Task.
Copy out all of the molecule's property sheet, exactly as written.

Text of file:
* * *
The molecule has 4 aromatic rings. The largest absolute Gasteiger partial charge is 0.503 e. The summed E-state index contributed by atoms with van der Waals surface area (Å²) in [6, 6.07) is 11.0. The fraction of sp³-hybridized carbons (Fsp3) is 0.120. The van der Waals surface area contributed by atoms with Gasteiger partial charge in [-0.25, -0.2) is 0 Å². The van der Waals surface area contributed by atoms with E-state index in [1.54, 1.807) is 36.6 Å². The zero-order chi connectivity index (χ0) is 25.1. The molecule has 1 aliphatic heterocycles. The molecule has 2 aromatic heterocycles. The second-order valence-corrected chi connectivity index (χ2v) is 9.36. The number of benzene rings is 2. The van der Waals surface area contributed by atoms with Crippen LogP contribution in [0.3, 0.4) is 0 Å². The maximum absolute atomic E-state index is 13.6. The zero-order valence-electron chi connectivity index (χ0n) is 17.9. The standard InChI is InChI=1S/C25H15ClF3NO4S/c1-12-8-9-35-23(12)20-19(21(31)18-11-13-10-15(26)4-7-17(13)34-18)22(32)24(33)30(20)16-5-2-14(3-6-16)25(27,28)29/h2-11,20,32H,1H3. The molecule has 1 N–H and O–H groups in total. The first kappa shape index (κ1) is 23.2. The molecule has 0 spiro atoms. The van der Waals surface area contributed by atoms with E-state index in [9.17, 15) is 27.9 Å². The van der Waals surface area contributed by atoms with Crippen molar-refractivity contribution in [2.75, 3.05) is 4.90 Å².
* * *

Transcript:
The molecule has 4 aromatic rings. The largest absolute Gasteiger partial charge is 0.503 e. The summed E-state index contributed by atoms with van der Waals surface area (Å²) in [6, 6.07) is 11.0. The fraction of sp³-hybridized carbons (Fsp3) is 0.120. The van der Waals surface area contributed by atoms with Gasteiger partial charge in [-0.25, -0.2) is 0 Å². The van der Waals surface area contributed by atoms with E-state index in [1.54, 1.807) is 36.6 Å². The zero-order chi connectivity index (χ0) is 25.1. The molecule has 1 aliphatic heterocycles. The molecule has 2 aromatic heterocycles. The second-order valence-corrected chi connectivity index (χ2v) is 9.36. The number of benzene rings is 2. The van der Waals surface area contributed by atoms with Crippen LogP contribution in [0.3, 0.4) is 0 Å². The maximum absolute atomic E-state index is 13.6. The zero-order valence-electron chi connectivity index (χ0n) is 17.9. The standard InChI is InChI=1S/C25H15ClF3NO4S/c1-12-8-9-35-23(12)20-19(21(31)18-11-13-10-15(26)4-7-17(13)34-18)22(32)24(33)30(20)16-5-2-14(3-6-16)25(27,28)29/h2-11,20,32H,1H3. The molecule has 1 N–H and O–H groups in total. The first kappa shape index (κ1) is 23.2. The molecule has 0 spiro atoms. The van der Waals surface area contributed by atoms with E-state index in [9.17, 15) is 27.9 Å². The van der Waals surface area contributed by atoms with Crippen molar-refractivity contribution in [2.75, 3.05) is 4.90 Å².